Paul wants the people who buy his cues to play with them. To that end, he has put the knowledge gained in more than 40 years of playing pool and billiards into the construction of his one-of-a-kind custom pool cues. In addition to his extensive playing time, Paul brings to his cue making many years repairing cues and valuable antiques.
Paul has played with and owned some of the best cues including those made by Palmer, Balabushka, Rambow, Szamboti, and others. He knows what to expect from a great cue and strives to deliver the same to fellow pool players.


Paul is especially proud of his completely hand-inlaid work: No machines is his motto; he is a dedicated perfectionist. When he says his cues are hand-inlaid, he means it! He has no pantograph or CNC mill, in fact, he has never seen one in use. He makes every inlay he uses from raw materials. Every inlay fits precisely into a hole cut in the cue using only an X-Acto knife and a hand-held Dremel tool. Each inlay goes into its own hole and is so precisely fitted that when testing to see if the inlay fits, he must lever out with a chisel. The rounded points that are seen in some other cues are absent in a Dayton Cue. In fact, his points are so sharp that he must guard against cutting himself.


You won’t find fancy filigreed or curved inlays in a Dayton cue. Paul could do the inlaying, but no human craftsman can make numerous exact duplicates of the same filigreed inlay. This is where computers excel, they can do the same task the same way forever. Paul’s vision and passion is to create one-of-a-kind custom pool cues and nothing else. He is in no hurry.


After more than 40 years of working this way, Paul sees no need to change. After all, this is how the world’s finest inlaid furniture was once made. Paul’s concept of Old World Craftsmanship refers not only to the methods used but to complete attention to the smallest detail. This attention to detail is obvious to anyone who plays with one of his one-of-a-kind custom cues.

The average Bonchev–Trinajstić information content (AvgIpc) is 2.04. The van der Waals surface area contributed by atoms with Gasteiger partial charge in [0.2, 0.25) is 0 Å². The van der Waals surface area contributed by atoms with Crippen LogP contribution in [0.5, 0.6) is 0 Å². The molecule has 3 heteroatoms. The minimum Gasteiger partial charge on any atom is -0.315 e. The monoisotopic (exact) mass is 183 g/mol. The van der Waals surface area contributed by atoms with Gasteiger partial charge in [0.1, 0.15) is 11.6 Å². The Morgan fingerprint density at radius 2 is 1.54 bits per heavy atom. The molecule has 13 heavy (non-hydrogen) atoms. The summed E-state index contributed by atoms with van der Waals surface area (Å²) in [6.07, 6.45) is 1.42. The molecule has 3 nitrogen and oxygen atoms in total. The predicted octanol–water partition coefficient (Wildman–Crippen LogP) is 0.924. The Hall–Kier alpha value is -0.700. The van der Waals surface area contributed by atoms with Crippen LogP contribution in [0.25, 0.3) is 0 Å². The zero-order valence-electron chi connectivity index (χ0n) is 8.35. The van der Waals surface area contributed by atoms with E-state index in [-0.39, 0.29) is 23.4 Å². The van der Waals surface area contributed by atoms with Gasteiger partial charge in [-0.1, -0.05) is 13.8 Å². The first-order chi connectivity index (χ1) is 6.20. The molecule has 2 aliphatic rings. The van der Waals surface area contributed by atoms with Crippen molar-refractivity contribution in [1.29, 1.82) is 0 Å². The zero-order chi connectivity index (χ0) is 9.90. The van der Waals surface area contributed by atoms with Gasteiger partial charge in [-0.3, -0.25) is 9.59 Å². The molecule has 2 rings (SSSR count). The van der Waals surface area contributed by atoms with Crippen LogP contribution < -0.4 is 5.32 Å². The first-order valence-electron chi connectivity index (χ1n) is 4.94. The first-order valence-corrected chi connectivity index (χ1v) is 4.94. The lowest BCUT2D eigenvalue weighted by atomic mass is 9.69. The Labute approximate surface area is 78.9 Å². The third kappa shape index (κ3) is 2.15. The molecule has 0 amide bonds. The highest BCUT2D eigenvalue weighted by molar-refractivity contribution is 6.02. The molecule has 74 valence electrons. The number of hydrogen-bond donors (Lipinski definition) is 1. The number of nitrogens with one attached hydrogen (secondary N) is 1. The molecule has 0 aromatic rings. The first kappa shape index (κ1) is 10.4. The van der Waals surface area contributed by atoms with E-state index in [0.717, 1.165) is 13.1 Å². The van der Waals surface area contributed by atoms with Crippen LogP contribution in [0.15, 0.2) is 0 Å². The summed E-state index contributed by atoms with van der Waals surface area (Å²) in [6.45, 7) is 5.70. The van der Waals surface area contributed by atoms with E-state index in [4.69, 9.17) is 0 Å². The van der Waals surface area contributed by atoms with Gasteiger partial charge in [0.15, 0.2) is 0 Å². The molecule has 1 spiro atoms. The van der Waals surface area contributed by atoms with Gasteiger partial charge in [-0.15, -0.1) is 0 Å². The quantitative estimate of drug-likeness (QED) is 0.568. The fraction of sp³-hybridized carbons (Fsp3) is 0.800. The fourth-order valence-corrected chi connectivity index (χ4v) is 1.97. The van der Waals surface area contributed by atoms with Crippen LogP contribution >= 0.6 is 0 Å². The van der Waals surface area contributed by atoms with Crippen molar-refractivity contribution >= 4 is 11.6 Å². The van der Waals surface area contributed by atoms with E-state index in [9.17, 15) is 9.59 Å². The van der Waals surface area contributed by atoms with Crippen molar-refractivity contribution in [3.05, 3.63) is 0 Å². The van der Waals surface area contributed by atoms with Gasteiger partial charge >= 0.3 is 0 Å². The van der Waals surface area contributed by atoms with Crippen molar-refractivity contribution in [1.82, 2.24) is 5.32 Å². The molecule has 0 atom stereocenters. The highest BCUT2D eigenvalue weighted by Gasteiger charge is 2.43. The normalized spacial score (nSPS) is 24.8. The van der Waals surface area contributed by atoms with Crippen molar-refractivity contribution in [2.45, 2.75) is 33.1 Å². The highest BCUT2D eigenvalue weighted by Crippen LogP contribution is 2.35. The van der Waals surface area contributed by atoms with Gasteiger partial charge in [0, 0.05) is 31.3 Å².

It is not that Paul resists change, the glues and finishes he uses did not exist 10 years ago. Paul is constantly experimenting with new products. He simply refuses to compromise his Old World Craftsmanship for any process or material that doesn’t improve his cues. Time-saving steps are only as good as the improvement they produce. Quality is never sacrificed. Through the years Paul has found that the best way to save time is to do it right the first time, or: Why is there always enough time to do it over, but never enough time to do it right?


Paul’s Old World Craftsmanship also extends to the materials he chooses for his custom cues. He will not use wood that hasn’t been fully seasoned, which means the wood has cured for several years. Paul currently has more than a eight-year backlog of shafts and Birdseye maple as well as handles and exotic lumber. Some of his Birdseye and handle stock was cut during the 1920s and 1930s. Some of his shaft wood is from the 1960s. This wood was purchased in the 1970s for use in his repair of antiques. Paul sizes and turns the wood roughly every six months until it is ready to become a Dayton Cue.┬áIf after four turnings and stabilization a piece of wood still warps, it is discarded.